Koch Trucking Sued For “Sex Discrimination” Against Truck Driver

Minneapolis, Minnesota – The Equal Employment Opportunity Commission (EEOC) is accusing Minneapolis-based Stan Koch & Sons Trucking of refusing to rehire a former employee because she filed a charge of sex discrimination against the company.

In a suit filed on May 24 in U.S. District Court for the District of Minnesota, the EEOC alleges Stan Koch & Sons Trucking engaged in unlawful practices and is seeking years of back pay for a formerly-employed truck driver, along with punitive damages for “malicious and reckless conduct.”

According to the suit, truck driver Alana Nelson filed two allegations with the EEOC against Koch & Sons dating back to 2013.


In her first complaint filed in December 2013, Nelson alleged she was fired based on her gender after failing a test to measure strength, range of motion and endurance.

She also contended an injury suffered on the job in April 2013 contributed to her failing the test.

The trucking company fired Nelson three days after she failed the test, but told her she could re-apply, so that’s what she did in April 2014.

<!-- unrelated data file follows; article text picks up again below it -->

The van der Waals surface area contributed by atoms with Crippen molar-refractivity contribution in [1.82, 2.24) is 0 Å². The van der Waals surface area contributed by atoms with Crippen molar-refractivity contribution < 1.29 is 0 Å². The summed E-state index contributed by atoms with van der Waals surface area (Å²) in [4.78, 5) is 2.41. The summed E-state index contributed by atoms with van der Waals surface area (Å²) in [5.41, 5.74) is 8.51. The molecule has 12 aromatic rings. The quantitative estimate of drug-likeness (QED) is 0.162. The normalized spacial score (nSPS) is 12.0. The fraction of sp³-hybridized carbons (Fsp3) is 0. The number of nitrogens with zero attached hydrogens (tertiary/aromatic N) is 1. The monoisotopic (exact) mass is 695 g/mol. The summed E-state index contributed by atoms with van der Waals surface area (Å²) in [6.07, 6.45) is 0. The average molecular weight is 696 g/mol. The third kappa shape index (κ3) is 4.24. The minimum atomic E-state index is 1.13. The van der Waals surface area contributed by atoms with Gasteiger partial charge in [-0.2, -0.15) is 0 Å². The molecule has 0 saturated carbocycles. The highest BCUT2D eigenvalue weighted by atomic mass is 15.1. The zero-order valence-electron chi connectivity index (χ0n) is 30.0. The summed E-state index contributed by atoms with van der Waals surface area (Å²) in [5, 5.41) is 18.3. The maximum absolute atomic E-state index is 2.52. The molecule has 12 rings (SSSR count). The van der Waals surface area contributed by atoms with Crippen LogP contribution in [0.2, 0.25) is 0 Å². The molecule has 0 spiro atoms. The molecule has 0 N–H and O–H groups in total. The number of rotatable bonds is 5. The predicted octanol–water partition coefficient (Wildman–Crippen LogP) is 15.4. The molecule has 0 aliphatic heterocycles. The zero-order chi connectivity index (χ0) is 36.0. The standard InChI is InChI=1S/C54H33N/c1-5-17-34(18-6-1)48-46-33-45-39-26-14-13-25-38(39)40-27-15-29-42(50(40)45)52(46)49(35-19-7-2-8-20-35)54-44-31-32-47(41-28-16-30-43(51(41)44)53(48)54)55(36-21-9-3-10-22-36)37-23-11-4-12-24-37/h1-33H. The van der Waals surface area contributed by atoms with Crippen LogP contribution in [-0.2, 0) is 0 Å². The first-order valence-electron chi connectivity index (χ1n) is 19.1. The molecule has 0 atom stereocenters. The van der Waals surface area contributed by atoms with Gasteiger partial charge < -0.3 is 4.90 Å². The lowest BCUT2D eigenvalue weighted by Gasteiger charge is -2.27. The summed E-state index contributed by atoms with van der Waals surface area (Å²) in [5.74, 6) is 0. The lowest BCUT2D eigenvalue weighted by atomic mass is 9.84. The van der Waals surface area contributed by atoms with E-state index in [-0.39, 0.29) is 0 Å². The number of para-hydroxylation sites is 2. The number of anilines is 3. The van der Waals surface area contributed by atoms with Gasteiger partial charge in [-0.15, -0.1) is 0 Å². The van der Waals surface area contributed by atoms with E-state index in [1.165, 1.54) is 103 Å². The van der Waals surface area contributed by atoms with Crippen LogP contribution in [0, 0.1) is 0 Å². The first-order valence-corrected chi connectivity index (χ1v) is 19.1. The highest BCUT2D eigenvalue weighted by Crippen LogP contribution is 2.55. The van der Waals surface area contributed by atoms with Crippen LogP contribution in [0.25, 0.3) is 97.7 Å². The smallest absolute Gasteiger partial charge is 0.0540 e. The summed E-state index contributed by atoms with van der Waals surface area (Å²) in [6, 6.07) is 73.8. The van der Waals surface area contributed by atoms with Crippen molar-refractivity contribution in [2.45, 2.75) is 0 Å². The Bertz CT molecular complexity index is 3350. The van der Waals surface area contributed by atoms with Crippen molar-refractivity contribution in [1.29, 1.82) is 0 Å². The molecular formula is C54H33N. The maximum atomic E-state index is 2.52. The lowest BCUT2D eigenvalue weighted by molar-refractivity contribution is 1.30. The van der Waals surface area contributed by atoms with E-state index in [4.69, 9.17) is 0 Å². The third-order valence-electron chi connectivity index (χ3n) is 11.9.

The suit alleges that Koch & Sons responded to Nelson’s application by sending her a letter saying the application was being put on hold because of the pending legal matters with the EEOC.

The suit argues the trucking company’s conduct violates Title VII of the Civil Rights Act of 1964, which prohibits workplace discrimination, including retaliation for filing a charge of discrimination with the EEOC.

In a release, the EEOC said it filed the suit after first attempting to reach a pre-litigation settlement through its conciliation process.


“Employers cannot retaliate against individuals for engaging in the EEOC process,” said Julianne Bowman, the EEOC’s district director in Chicago.

Gregory Gochanour, EEOC’s regional attorney in Chicago, stated, “Refusing to hire an individual because she filed an EEOC charge is retaliation. That is the law, and the EEOC will hold employers accountable if they violate it.”

Koch Trucking officials maintain they did nothing wrong and vow to fight the suit.

Kevin Giebel, a Koch executive vice president and general counsel, said Thursday that the company “will be responding accordingly” to the allegations and “strongly believes it violated no laws in this matter.”

In addition to financial compensation, the suit also seeks a judgement to compel Koch & Sons to train its staff on employee rights.

Interested in reading more about recent trucking lawsuits? Click HERE.




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